She wrote and demoed 11 songs at home, and soon she was borrowing her father’s car to make the eight-hour trek from the Norwegian capital city to Bergen, a city nestled between majestic fjords in an inlet off the North Sea, to record if i could make it go quiet, her debut album out April 30th, 2021. Consider if i could make it go quiet the musical distillation of Ulven’s solitary conversations on the road: it’s an album brimming with the things we wish we could say to others, but tell ourselves instead.
“Every time I left the studio from Bergen, I would listen to hours and hours of my own tracks, and just be like, what can I do better? What can I refine?” she says, recalling her cross-country drives through the Norwegian wilderness to the studio. “Driving is a cathartic thing; it gives this amazing feeling of freedom. I love to talk to myself, so most of the time, if I didn’t listen to my songs, I would just reflect in the car. I read that talking out loud to yourself is healthy, so I’m going to keep doing that. But the drives, they take you out of all the other distractions becausennyou just gotta pay attention to the road. It allows you some headspace.”
After 2018’s breakout single “i wanna be your girlfriend” established Ulven as a talent to watch, she amassed a worldwide following that heard themselves in her poetic lyrics, at times hopelessly romantic and painfully direct, that meshed beautifully with the sparse yet captivating arrangements she wrote and produced herself. Instead of nursing the emotional wounds of a
Whether it’s collaborating with pop mastermind and Billie Eilish collaborator FINNEAS on “Serotonin,” a huge pop anthem that speaks to Ulven’s struggles with mental health, or flexing her instrumental chops with album closer “it would feel like this,” she has pushed herself to new depths in her artistry and fortified it in the process.
“There are things on this album that I haven’t been able to talk about in my songwriting previously,” she says of if i could make it go quiet. “‘Serotonin’ is brutally honest, lyrically, especially about having these intrusive thoughts -- thoughts of never going to be okay, and thinking my therapist hates me. I stopped going to my therapist because I felt like I was such a big burden for her that she didn’t like me. I’m pretty sure a lot of people have felt that, whether it’s a friend or a family member or a therapist. I’m addressing a lot of things I haven’t been comfortable talking about, or admitting to myself, or even things to tell my closest friends and family.”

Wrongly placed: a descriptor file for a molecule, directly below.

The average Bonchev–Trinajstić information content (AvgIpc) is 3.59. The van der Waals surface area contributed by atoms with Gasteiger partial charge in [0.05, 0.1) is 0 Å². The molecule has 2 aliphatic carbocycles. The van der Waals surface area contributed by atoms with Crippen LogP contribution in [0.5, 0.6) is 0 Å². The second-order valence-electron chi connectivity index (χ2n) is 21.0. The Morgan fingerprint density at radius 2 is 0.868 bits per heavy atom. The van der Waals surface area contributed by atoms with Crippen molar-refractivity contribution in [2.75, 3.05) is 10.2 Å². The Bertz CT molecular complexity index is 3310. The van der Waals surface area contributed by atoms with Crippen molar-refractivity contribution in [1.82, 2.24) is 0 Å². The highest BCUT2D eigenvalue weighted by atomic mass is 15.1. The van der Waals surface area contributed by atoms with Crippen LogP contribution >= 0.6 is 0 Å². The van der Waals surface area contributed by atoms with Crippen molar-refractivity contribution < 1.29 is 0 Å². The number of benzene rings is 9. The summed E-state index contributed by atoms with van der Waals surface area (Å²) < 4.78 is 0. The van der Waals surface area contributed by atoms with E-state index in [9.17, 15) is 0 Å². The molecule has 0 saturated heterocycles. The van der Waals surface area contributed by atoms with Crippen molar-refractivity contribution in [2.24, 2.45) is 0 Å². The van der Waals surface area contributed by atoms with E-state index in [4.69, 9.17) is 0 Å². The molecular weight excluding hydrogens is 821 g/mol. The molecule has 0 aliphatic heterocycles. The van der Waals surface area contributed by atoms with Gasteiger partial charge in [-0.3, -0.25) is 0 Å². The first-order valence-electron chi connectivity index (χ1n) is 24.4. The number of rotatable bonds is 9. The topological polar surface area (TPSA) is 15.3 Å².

Betrayal, lust, longing, pulling herself out of a depressive spell -- nothing is off-limits on if i could make it go quiet, and Ulven lays bare her ruminations on all of the above while distorting and reimagining the sounds coming out of her piano and guitar. She explores the limits of the human condition and her radical acceptance of it on “Body And Mind,” which ebbs and flows over a moody, electronic groove; she proudly tackles sexual liberation with sunny chords on “hornylovesickmess,” and reveals she wants more from an unavailable partner on “midnight love.”
Love, in all its messiness, is a constant muse on if i could make it go quiet, and Ulven delighted in challenging the mere concept of a love song, and what it can do, in her own way. “When you [hear] ‘love song,’ I have very bad connotations immediately; I’m like, that’s some sappy shit!” she says, laughing. “But love is so big, and there are so many sides to love. I feel like I’m exploring a little bit more of the hate side of love with this album. I also feel like I’m exploring a little bit more of being vulnerable and letting someone in. I haven’t talked about that before… [The album] is a big, boiling pot of thoughts and things I haven’t said.”
There are lessons to be drawn from these self-examinations, and Ulven has eagerly embraced the opportunity to write her way through them, even when it hurts or she’s left with more questions than answers. It’s easy to picture her behind the wheel, somewhere between Oslo and Bergen, listening through “Rue” while recalling the dark mental place she was in when she wrote the song, or the friendship she hoped would turn into something more that inspired “You Stupid Bitch.”
if i could make it go quiet is girl in red in its purest, elevated form: Ulven has never been braver, and the music follows suit.